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Committee taking 45 more days to review fracking rules

Julie Wernau | Chicago Tribune

The Illinois legislature’s Joint Committee on Administrative Rules will take an additional 45 days to review rules that would govern horizontal hydraulic fracturing in the state, saying they would like time to review the complicated regulations.

The 12-member committee met Tuesday in Chicago to review the rules — one of 52 items on its agenda — which attempt to incorporate more than 30,000 comments the Illinois Department of Natural Resources received about its first draft from all sides of the issue into a final set of regulations.

The rules, submitted to the committee last month, are the requirement of a law passed more than a year ago to regulate the industry. The state department’s rules and regulations must be approved by the committee before fracking companies can apply for permits.

While the rules are on its agenda, the committee has until Nov. 15 to deal with them. If the committee does nothing, the rules automatically take effect. The committee can approve the rules, suggest changes or reject them. If it rejects them, the rule-making process starts anew.

While the Department of Natural Resources has taken nearly a year to draft the rules, trotting them out at multiple public hearings and addressing more comments than it has received on any rules it has drafted combined, the latest draft is not without controversy.

Related: Chicago wants tighter rules on crude oil trains

Representatives of the oil and gas industry expressed outrage last week about the latest draft of rules, saying it’s doubtful “anyone will even bother” to apply for a drilling permit if the regulations move forward.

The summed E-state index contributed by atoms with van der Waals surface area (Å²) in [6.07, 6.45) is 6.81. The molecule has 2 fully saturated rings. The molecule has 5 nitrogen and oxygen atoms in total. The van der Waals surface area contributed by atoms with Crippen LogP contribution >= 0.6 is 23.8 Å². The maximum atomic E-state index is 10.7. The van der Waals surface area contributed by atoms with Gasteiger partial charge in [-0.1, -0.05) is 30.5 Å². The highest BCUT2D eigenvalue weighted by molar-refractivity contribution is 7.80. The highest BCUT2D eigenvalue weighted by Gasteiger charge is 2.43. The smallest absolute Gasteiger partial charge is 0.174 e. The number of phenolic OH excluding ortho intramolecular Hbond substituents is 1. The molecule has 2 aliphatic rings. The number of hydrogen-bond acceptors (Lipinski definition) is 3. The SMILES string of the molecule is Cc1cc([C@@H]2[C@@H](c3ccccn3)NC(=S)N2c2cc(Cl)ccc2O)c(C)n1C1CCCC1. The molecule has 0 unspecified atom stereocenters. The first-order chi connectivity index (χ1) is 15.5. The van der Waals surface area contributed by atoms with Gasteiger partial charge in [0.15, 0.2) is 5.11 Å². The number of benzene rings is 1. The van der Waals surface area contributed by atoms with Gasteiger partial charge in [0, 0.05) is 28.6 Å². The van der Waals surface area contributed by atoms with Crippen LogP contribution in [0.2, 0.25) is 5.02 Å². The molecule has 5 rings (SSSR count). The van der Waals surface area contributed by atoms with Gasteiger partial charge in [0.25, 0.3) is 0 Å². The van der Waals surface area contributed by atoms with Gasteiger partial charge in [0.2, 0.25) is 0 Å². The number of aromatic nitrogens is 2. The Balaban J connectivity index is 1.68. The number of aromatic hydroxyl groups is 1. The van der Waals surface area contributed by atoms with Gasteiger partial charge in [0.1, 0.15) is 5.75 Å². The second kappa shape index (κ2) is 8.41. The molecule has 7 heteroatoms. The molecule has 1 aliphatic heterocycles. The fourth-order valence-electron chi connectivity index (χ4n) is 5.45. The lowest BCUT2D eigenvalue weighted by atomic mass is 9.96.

Meanwhile, environmental groups responded by saying “cry me a polluted river” in response to an industry news conference that called the new rules an attempt to rewrite the law that started the process in the first place.

“Any industry that cannot manage to operate under a ground level set of public protections and transparency requirements has no business operating at all,” Ann Alexander, senior attorney for the Natural Resources Defense Council, said in response to industry complaints.

The environmental groups take issue with some provisions in the draft too, Alexander said, but for the most part were pleased to see that the Department of Natural Resources “fixed some of the grossest deficiencies in the proposed fracking rules.”

She said industry complaints are invalid as “the very purpose of administrative regulations is to be more specific than the statute.”

 

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